Facebook Claims It's In Ad Tech To Improve Marketing, Not Devour The Industry

Facebook laid down a marker last year in terms of its ambitions in the ad tech sector with the $300m-plus purchase of ad server Atlas from Microsoft, and this year it caused a stir in the market by unveiling the improved offering promising “people centred” approaches to cross-device marketing. As a result, market observers are now billing the social network as a potential rival to Google’s DoubleClick in terms ad tech.

Speaking at ExchangeWire‘s ATS Paris event earlier this week Francois-Xavier Pierrel, Facebook, Atlas, regional manager, Southern Europe, answered question’s from ExchangeWire founder Ciaran O’Kane to further lift the lid on one of the biggest developments in the ad tech space in 2014.

EW: How is cross-device possible with Atlas?

FP: If we take one step back and look at Facebook as a publisher, then cross-device is within the DNA of the company. It’s super-easy, You can use Facebook across multiple devices, but you still have the same account, and identifier, so you can deduplicate. What we have with Atlas is that we can have the same way of thinking, and we are exploiting it all across the media plan using the multiple touch points [i.e. where and what device a user logs into the social network on], instead of having multiple cookies that you have to deduplicate.

EW: How is this possible without cookies?

FP: What we care about is explaining [to advertisers] is who the customer? We don’t rely on cookies, any more. If you want them it’s fine, you can have them in there. We don’t just say we’re right and everyone else is wrong. We are always comparing cookie-based reporting with people-based reporting, and there you can see there are massive differences in the way you understand reach and frequency.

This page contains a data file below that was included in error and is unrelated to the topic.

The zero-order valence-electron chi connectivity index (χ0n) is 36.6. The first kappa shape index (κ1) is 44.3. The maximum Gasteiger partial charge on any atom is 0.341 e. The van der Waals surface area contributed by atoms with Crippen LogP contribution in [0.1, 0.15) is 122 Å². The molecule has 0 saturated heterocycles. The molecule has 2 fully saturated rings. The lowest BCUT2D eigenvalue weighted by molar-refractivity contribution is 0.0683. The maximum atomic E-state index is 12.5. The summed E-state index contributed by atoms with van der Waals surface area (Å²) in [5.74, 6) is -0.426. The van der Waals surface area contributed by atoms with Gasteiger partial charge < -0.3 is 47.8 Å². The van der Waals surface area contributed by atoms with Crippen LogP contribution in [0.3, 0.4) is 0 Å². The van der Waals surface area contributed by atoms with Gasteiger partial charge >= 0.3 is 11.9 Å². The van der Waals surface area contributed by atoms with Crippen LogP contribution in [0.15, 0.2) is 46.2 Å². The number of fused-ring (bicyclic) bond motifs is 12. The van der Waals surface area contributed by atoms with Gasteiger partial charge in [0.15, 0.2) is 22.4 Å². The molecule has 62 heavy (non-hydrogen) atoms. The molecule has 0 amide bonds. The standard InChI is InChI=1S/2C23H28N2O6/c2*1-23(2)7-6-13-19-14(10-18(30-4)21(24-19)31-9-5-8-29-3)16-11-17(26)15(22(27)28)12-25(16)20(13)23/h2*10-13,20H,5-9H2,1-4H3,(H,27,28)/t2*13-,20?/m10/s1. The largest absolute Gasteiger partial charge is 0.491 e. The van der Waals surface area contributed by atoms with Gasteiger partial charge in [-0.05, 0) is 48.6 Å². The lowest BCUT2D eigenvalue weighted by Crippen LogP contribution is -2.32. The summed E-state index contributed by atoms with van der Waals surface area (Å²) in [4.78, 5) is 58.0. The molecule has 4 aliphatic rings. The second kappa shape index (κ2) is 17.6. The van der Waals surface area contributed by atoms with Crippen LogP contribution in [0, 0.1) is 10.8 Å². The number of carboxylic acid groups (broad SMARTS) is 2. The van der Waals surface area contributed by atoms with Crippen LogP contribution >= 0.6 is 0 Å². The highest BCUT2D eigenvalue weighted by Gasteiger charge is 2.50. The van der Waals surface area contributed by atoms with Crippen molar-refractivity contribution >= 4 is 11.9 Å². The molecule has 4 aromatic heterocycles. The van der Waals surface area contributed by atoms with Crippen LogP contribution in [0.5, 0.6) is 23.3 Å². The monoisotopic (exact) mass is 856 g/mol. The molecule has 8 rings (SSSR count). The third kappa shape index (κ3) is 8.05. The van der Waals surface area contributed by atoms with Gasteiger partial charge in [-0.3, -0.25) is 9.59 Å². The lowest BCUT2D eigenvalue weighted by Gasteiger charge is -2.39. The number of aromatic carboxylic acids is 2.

EW: Are you talking about taking data that has been gleaned from outside the Facebook domain, and then leveraging it in the non-Facebook ecosystem?

FP: What we [at Atlas] don’t do is send data back to Facebook, in the same way we don’t tell marketers who people are. Any time we gather information from Facebook, we are serving advertisers. To us, Faceeebook is just another company.

EW: So what you are saying is that Facebook is agnostic, and Atlas just leverages the data you have from Facebook?

FP: Yes, that’s what we do. We decided that there are some area better than us – for instance search – so we don’t aim to relpace Marin, or Kenshoo. They have a great solution and we just integrate with them, and we have the same relationship we have with [Facebok preferred marketing developers] PMDs into the Facebook ecosystem. So we make sure that every [ad] we don’t serve, we can at least track it. So when it comes to attribution we can track it from touchpoint to conversion. So of course we are agnostic, using Atlas is just proving the point.

EW: So you are saying you are an open ecosystem?

FP: This was a huge discussion within Facebook: Should we do an end-to-end solution all on its own? Or should we partner with others in the ecosystem? And if yoou look on our website you can see a list of partners. So everything we cannot do [by ourselves] we are just partnering with others.
We cannot disrupt the ecosystem too much. If we want to step into the agency ecosystem we need to make sure wecan partner with the solution they have already partnered with.

EW: The standard last-click attribution model has been there since the year zero. How are you trying to get your way around that?